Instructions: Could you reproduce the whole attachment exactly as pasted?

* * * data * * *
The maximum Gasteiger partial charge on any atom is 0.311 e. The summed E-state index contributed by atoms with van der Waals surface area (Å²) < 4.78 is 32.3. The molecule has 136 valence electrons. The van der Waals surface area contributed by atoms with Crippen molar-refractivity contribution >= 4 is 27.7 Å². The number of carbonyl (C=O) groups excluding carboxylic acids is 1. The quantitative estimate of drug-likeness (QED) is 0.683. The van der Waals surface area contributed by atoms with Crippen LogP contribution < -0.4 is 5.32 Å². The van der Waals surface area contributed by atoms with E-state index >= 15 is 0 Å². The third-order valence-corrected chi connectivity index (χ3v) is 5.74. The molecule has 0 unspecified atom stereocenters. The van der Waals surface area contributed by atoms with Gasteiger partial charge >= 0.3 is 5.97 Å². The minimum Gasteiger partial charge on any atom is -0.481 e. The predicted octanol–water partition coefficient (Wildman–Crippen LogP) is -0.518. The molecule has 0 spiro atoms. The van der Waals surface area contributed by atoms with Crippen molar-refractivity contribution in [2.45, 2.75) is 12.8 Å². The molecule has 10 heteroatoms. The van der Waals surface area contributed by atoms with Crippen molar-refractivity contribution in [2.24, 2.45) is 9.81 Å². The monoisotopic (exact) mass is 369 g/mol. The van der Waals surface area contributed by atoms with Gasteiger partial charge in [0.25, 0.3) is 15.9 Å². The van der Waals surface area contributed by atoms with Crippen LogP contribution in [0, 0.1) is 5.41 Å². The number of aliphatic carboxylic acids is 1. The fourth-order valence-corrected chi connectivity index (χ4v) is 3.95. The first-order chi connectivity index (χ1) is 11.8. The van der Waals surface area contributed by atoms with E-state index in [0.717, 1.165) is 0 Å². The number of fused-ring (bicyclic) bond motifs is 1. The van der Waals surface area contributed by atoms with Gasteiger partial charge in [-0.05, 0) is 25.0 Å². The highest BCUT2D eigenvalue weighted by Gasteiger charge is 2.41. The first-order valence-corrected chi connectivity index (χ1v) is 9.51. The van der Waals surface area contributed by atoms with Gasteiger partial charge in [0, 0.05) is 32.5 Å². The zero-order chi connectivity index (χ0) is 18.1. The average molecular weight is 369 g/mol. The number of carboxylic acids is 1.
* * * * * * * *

The maximum Gasteiger partial charge on any atom is 0.311 e. The summed E-state index contributed by atoms with van der Waals surface area (Å²) < 4.78 is 32.3. The molecule has 136 valence electrons. The van der Waals surface area contributed by atoms with Crippen molar-refractivity contribution >= 4 is 27.7 Å². The number of carbonyl (C=O) groups excluding carboxylic acids is 1. The quantitative estimate of drug-likeness (QED) is 0.683. The van der Waals surface area contributed by atoms with Crippen LogP contribution < -0.4 is 5.32 Å². The van der Waals surface area contributed by atoms with E-state index >= 15 is 0 Å². The third-order valence-corrected chi connectivity index (χ3v) is 5.74. The molecule has 0 unspecified atom stereocenters. The van der Waals surface area contributed by atoms with Gasteiger partial charge >= 0.3 is 5.97 Å². The minimum Gasteiger partial charge on any atom is -0.481 e. The predicted octanol–water partition coefficient (Wildman–Crippen LogP) is -0.518. The molecule has 0 spiro atoms. The van der Waals surface area contributed by atoms with Crippen molar-refractivity contribution in [2.45, 2.75) is 12.8 Å². The molecule has 10 heteroatoms. The van der Waals surface area contributed by atoms with Crippen molar-refractivity contribution in [2.24, 2.45) is 9.81 Å². The monoisotopic (exact) mass is 369 g/mol. The van der Waals surface area contributed by atoms with Gasteiger partial charge in [0.25, 0.3) is 15.9 Å². The van der Waals surface area contributed by atoms with Crippen LogP contribution in [0, 0.1) is 5.41 Å². The number of aliphatic carboxylic acids is 1. The fourth-order valence-corrected chi connectivity index (χ4v) is 3.95. The first-order chi connectivity index (χ1) is 11.8. The van der Waals surface area contributed by atoms with E-state index in [0.717, 1.165) is 0 Å². The number of fused-ring (bicyclic) bond motifs is 1. The van der Waals surface area contributed by atoms with Gasteiger partial charge in [-0.05, 0) is 25.0 Å². The highest BCUT2D eigenvalue weighted by Gasteiger charge is 2.41. The first-order valence-corrected chi connectivity index (χ1v) is 9.51. The van der Waals surface area contributed by atoms with Gasteiger partial charge in [0, 0.05) is 32.5 Å². The zero-order chi connectivity index (χ0) is 18.1. The average molecular weight is 369 g/mol. The number of carboxylic acids is 1.